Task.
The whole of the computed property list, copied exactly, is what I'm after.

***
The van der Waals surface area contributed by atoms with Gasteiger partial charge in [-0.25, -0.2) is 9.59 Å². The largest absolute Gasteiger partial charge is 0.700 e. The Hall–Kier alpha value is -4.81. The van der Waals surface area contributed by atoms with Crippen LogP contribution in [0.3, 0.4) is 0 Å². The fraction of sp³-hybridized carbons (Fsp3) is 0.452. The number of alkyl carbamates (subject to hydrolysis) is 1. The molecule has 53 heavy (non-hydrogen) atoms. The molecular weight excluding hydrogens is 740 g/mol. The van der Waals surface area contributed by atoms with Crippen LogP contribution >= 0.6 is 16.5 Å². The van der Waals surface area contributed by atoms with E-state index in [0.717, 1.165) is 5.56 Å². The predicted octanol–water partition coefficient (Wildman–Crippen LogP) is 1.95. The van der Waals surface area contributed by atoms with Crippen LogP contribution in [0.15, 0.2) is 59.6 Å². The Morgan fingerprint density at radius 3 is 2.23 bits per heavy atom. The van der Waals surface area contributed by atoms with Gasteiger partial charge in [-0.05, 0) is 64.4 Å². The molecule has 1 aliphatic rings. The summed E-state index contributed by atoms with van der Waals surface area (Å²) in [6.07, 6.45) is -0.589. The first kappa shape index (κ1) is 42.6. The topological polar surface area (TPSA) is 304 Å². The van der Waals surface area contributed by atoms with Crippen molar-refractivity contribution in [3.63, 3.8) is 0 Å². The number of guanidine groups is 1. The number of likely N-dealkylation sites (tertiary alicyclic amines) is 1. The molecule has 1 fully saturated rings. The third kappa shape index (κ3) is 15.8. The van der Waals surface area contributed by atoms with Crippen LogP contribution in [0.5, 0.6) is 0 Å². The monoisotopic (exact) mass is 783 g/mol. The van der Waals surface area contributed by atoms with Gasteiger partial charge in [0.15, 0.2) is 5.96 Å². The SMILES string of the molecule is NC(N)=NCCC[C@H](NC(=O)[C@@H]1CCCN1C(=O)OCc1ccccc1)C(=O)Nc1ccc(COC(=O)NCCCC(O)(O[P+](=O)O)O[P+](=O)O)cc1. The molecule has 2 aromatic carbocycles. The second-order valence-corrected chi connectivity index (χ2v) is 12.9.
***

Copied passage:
The van der Waals surface area contributed by atoms with Gasteiger partial charge in [-0.25, -0.2) is 9.59 Å². The largest absolute Gasteiger partial charge is 0.700 e. The Hall–Kier alpha value is -4.81. The van der Waals surface area contributed by atoms with Crippen LogP contribution in [0.3, 0.4) is 0 Å². The fraction of sp³-hybridized carbons (Fsp3) is 0.452. The number of alkyl carbamates (subject to hydrolysis) is 1. The molecule has 53 heavy (non-hydrogen) atoms. The molecular weight excluding hydrogens is 740 g/mol. The van der Waals surface area contributed by atoms with Crippen LogP contribution >= 0.6 is 16.5 Å². The van der Waals surface area contributed by atoms with E-state index in [0.717, 1.165) is 5.56 Å². The predicted octanol–water partition coefficient (Wildman–Crippen LogP) is 1.95. The van der Waals surface area contributed by atoms with Crippen LogP contribution in [0.15, 0.2) is 59.6 Å². The Morgan fingerprint density at radius 3 is 2.23 bits per heavy atom. The van der Waals surface area contributed by atoms with Gasteiger partial charge in [-0.05, 0) is 64.4 Å². The molecule has 1 aliphatic rings. The summed E-state index contributed by atoms with van der Waals surface area (Å²) in [6.07, 6.45) is -0.589. The first kappa shape index (κ1) is 42.6. The topological polar surface area (TPSA) is 304 Å². The van der Waals surface area contributed by atoms with Crippen molar-refractivity contribution in [3.63, 3.8) is 0 Å². The number of guanidine groups is 1. The number of likely N-dealkylation sites (tertiary alicyclic amines) is 1. The molecule has 1 fully saturated rings. The third kappa shape index (κ3) is 15.8. The van der Waals surface area contributed by atoms with Crippen LogP contribution in [0.5, 0.6) is 0 Å². The monoisotopic (exact) mass is 783 g/mol. The van der Waals surface area contributed by atoms with Gasteiger partial charge in [0.15, 0.2) is 5.96 Å². The SMILES string of the molecule is NC(N)=NCCC[C@H](NC(=O)[C@@H]1CCCN1C(=O)OCc1ccccc1)C(=O)Nc1ccc(COC(=O)NCCCC(O)(O[P+](=O)O)O[P+](=O)O)cc1. The molecule has 2 aromatic carbocycles. The second-order valence-corrected chi connectivity index (χ2v) is 12.9.